L.A. Breach Linked to Stolen Computers

Thousands of County Health Dept. Patients Affected
L.A. Breach Linked to Stolen Computers

The recent theft of eight unencrypted desktop computers from a vendor that provides patient billing and collection services to the Los Angeles County departments of health services and public health has resulted in a breach affecting 168,500 individuals.

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In a statement posted March 6 on a Los Angeles County website, the vendor, Sutherland Healthcare Solutions, says its Torrance, Calif. office was broken into on Feb. 5 and computers were stolen.

"The police were immediately notified and the investigation is ongoing," the statement notes. "As a result of our analysis, on Feb. 25, we confirmed to Los Angeles County that [patient] personal information was identified as being on the stolen computer equipment."

Information contained on the unencrypted computers included patients' names, Social Security numbers and billing information. In addition, the stolen computers may have also contained the date of birth, addresses, diagnoses and other medical information for some patients.

In response to the incident, Sutherland and Los Angeles County are reviewing the vendor's privacy and security procedures and systems to determine whether enhancements should be made. Sutherland is also providing additional training to its workforce, the company says. Sutherland is working with the Torrance Police and Los Angeles County district attorney during their investigations related to the theft.

The statement posted on Los Angeles county's site also says that the county will be notifying the U.S. Department of Health and Human Services' Office for Civil Rights about the incident. Breach victims are also being offered one year of free credit monitoring services.

Common Culprits

Breaches involving the theft or loss of unencrypted devices are the most common incidents appearing on HHS' "wall of shame" website, which lists breaches affecting 500 or more individuals since September 2009.

Business associates have been involved in more than 20 percent of major breaches since 2009.

"Sutherland Healthcare Solutions provides business process outsourcing solutions to clients so it appears that they are a business associate with the LA County health department," notes security expert Brian Evans, a principal of Tom Walsh Consulting. "However, I would expect the organization who owns the compromised data be the one who notifies the breach victims, which appears to be the health department in this case."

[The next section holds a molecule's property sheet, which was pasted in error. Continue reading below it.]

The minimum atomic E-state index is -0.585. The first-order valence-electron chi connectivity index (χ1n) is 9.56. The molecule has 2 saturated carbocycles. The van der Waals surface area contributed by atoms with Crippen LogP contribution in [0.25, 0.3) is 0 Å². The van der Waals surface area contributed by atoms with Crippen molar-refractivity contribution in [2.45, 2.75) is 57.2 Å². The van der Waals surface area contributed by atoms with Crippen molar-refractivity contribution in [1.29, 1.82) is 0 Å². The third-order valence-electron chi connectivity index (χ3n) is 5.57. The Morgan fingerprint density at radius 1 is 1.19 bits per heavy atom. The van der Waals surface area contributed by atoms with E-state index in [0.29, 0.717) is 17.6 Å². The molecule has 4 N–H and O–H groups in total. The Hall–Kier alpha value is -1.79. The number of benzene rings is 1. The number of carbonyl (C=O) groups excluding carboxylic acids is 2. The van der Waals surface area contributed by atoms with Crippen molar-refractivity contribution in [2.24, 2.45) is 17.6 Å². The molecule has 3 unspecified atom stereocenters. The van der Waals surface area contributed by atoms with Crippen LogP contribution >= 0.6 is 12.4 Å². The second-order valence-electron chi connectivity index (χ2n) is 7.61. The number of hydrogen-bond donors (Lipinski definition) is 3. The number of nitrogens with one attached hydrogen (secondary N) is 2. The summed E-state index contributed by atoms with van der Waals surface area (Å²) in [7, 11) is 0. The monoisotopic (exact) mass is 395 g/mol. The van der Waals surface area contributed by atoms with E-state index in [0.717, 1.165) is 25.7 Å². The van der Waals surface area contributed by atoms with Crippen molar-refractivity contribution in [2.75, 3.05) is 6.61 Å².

Under the HIPAA Omnibus Rule, business associates are directly liable for HIPAA compliance and must notify their covered entity clients of breaches impacting patients' data. But covered entities are responsible for notifying affected individuals. The statement about the breach posted on the LA County website contains Sutherland's letterhead.

While the encryption of patient data at rest is generally advised by HHS, the decision to encrypt isn't always clear cut, some experts says.

"This was a physical theft of machines that were likely in Sutherland's building, so encryption would not likely be the norm," says privacy attorney David Navetta of the information Law Group. "One potential lesson is not to forget physical security - we do see a very high focus and spend related to IT security, but sometimes it is easy to forget what is right under your nose," he says.

"Most organizations do not encrypt their desktop computers because the likelihood of theft can generally be deemed as low," Navetta says."But as this case illustrates, some physical areas have a greater likelihood of theft than others which is why a risk analysis is so important."

Organizations should conduct periodic walk-throughs to ensure their computers are positioned to limit the threat of theft or data exposure, Evans advises.

Another lesson that can be learned from this latest breach "is that the cost to prevent a data breach can often be less than the cost of mitigating one," he adds. "The LA County health department should have previously assessed the risks associated with the surroundings of these computers and analyzed any potential negative impacts identified," he says.

Evans offers another breach prevention tip: "One low-cost way to avoid these types of disclosure issues is to restrict computers so users cannot save to their hard drive and are technically required to store information on networked servers. Virtualizing computers is another solution, which also stores information on networked servers. Servers are typically located in physically secured data centers or rooms making them less susceptible to theft."

Los Angeles County officials did not respond to Information Security Media Group's request for comment on the breach.

About the Author

Marianne Kolbasuk McGee

Marianne Kolbasuk McGee

Executive Editor, HealthcareInfoSecurity, ISMG

McGee is executive editor of Information Security Media Group's HealthcareInfoSecurity.com media site. She has about 30 years of IT journalism experience, with a focus on healthcare information technology issues for more than 15 years. Before joining ISMG in 2012, she was a reporter at InformationWeek magazine and news site and played a lead role in the launch of InformationWeek's healthcare IT media site.

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